Many students have griped about how much harder it is to do work online, how challenging it is to be away from teachers and friends, or not to have that daily sugar-filled coffee from whatever franchise they frequent. These children have shared that they feel depressed and confined. They feel they don’t want to do the work, and they definitely don’t want to be on the phone with me during office hours or the you-missed-class-at-9-a.m. makeup session I offer.

I tell them, “You’re right to feel like this is not the best situation, that school via computer is hard, sometimes too hard, and I thank you for saying so. You’re right not to want to be here. I don’t want to teach this way, and I am tired. We are doing it together, and we are going to move on. Being in school from morning till night is not normal, the world’s response to the virus is not normal. What is normal is to feel the way you do, to talk about it, and to know that the teacher who doesn’t even know how to use the mute button on Google Hangouts is struggling with you to have you gain some kind of knowledge everyday. When she sees [you] thinking in complete sentences, it makes it all worth it to push through with you.”

Are there any challenges specific to teaching English Language Learners remotely?

Not only are many ELLs not fully literate in English, but some are also not computer-literate. If they don’t attend a Google Meet or Google Hangout, they don’t see the body language that makes information more comprehensible, they don’t hear the intonation in my voice, and I don’t see their puzzled faces that communicate that they need another example to make the wheels in their minds turn in the right direction. They are still learning to submit assignments, to navigate the myriad emails from their eight teachers.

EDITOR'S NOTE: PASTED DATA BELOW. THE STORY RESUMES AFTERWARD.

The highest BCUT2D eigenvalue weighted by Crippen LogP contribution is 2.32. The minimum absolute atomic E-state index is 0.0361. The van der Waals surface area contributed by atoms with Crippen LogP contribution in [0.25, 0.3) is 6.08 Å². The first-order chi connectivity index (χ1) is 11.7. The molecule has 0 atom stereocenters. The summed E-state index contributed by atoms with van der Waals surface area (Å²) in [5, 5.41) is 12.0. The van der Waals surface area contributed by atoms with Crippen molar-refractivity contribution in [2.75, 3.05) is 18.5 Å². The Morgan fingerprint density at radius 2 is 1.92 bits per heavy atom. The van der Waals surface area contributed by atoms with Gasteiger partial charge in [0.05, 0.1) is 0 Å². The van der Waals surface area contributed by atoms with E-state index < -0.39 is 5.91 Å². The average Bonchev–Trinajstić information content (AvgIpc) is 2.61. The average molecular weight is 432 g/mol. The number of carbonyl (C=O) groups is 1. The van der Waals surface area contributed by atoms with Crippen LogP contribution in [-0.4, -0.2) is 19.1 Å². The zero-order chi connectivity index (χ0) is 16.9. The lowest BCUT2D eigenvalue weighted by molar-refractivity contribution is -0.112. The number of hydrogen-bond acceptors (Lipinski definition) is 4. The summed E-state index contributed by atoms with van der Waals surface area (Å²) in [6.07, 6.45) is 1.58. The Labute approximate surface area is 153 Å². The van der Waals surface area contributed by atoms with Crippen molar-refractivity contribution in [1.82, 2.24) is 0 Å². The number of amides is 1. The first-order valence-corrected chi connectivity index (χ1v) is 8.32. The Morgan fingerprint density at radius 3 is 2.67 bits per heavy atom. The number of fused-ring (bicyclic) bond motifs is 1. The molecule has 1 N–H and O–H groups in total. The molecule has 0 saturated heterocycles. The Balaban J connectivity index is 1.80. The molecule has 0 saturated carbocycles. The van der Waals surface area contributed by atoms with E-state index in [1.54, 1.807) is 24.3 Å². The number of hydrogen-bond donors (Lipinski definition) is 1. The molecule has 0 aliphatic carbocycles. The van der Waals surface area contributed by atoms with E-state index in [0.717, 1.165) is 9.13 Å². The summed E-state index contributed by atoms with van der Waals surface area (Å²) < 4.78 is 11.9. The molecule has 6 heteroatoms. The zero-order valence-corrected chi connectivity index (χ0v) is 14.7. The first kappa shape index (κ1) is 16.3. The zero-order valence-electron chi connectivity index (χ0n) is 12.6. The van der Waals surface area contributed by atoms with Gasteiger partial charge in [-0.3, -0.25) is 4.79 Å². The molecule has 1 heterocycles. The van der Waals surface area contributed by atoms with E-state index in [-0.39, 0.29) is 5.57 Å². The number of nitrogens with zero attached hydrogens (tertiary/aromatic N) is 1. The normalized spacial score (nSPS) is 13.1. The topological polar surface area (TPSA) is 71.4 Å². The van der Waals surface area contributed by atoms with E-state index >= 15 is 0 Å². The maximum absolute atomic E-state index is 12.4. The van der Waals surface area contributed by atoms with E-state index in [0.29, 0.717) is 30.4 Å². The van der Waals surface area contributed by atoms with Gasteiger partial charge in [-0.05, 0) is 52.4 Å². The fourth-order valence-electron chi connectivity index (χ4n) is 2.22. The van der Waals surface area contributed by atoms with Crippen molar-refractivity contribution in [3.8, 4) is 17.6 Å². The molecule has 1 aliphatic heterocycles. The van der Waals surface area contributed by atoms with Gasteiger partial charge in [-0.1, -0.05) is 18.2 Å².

Do you think this experience we’re all having will give people a better appreciation of what classroom teachers do, day in and day out?

I still don’t know that some people will understand that teachers do social work, they send information about [food] pantries in students’ neighbourhoods. Teachers are having three-way calls with phone companies to get internet service for students because their parents cannot navigate the different options.

‘Children who don’t feel safe in the classroom are thriving’

Not everyone speaks Spanish, so the Spanish line is not always an option, especially for most of the students I teach, who are largely from Yemen, Bangladesh, Haiti or Senegal.

Do you expect there to be significant lags in student learning, and if so what will you do to address any such lags once school buildings reopen?

Some students are able to persevere in this realm more than in the classroom. Those children who don’t feel safe in the classroom are thriving. There is also truth in the fact that students don’t have us teachers there everyday to guide them. As a result, they have to push their thinking in formidable ways. Sure, there will be lags in learning. Yet at the same time, some students are able to reveal how much grit they have, and how resilient they are.

What gives you hope at this moment? 

My colleagues who are in the trenches with me everyday. The students who are s-t-r-u-g-g-l-i-n-g with living in unstable situations motivate me every time they hand in an assignment that communicates how driven, responsible, and in need of moving forward they are. Finally, the former students who remind me that it is the small moments, lessons, and shares that are the true takeaways that inspired them to keep learning and rising to a next level of excellence that they defined for themselves.

Chalkbeat is a nonprofit news site covering educational change in public schools.

Author: Simon Weedy